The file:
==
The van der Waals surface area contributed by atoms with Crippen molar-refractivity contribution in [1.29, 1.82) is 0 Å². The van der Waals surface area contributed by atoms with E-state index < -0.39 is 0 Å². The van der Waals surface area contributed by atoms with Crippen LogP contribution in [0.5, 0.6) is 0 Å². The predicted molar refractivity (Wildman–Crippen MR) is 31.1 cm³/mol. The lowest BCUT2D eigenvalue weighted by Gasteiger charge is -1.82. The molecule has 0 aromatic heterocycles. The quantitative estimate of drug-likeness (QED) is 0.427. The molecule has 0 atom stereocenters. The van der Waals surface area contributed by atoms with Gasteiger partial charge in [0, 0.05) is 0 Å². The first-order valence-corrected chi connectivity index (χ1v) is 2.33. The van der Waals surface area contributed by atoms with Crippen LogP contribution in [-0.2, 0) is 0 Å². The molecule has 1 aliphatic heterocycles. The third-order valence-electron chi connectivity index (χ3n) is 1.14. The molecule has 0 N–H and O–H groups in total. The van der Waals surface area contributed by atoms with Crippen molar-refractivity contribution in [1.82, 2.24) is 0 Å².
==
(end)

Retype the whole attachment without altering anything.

The van der Waals surface area contributed by atoms with Crippen molar-refractivity contribution in [1.29, 1.82) is 0 Å². The van der Waals surface area contributed by atoms with E-state index < -0.39 is 0 Å². The van der Waals surface area contributed by atoms with Crippen LogP contribution in [0.5, 0.6) is 0 Å². The predicted molar refractivity (Wildman–Crippen MR) is 31.1 cm³/mol. The lowest BCUT2D eigenvalue weighted by Gasteiger charge is -1.82. The molecule has 0 aromatic heterocycles. The quantitative estimate of drug-likeness (QED) is 0.427. The molecule has 0 atom stereocenters. The van der Waals surface area contributed by atoms with Gasteiger partial charge in [0, 0.05) is 0 Å². The first-order valence-corrected chi connectivity index (χ1v) is 2.33. The van der Waals surface area contributed by atoms with Crippen LogP contribution in [-0.2, 0) is 0 Å². The molecule has 1 aliphatic heterocycles. The third-order valence-electron chi connectivity index (χ3n) is 1.14. The molecule has 0 N–H and O–H groups in total. The van der Waals surface area contributed by atoms with Crippen molar-refractivity contribution in [1.82, 2.24) is 0 Å².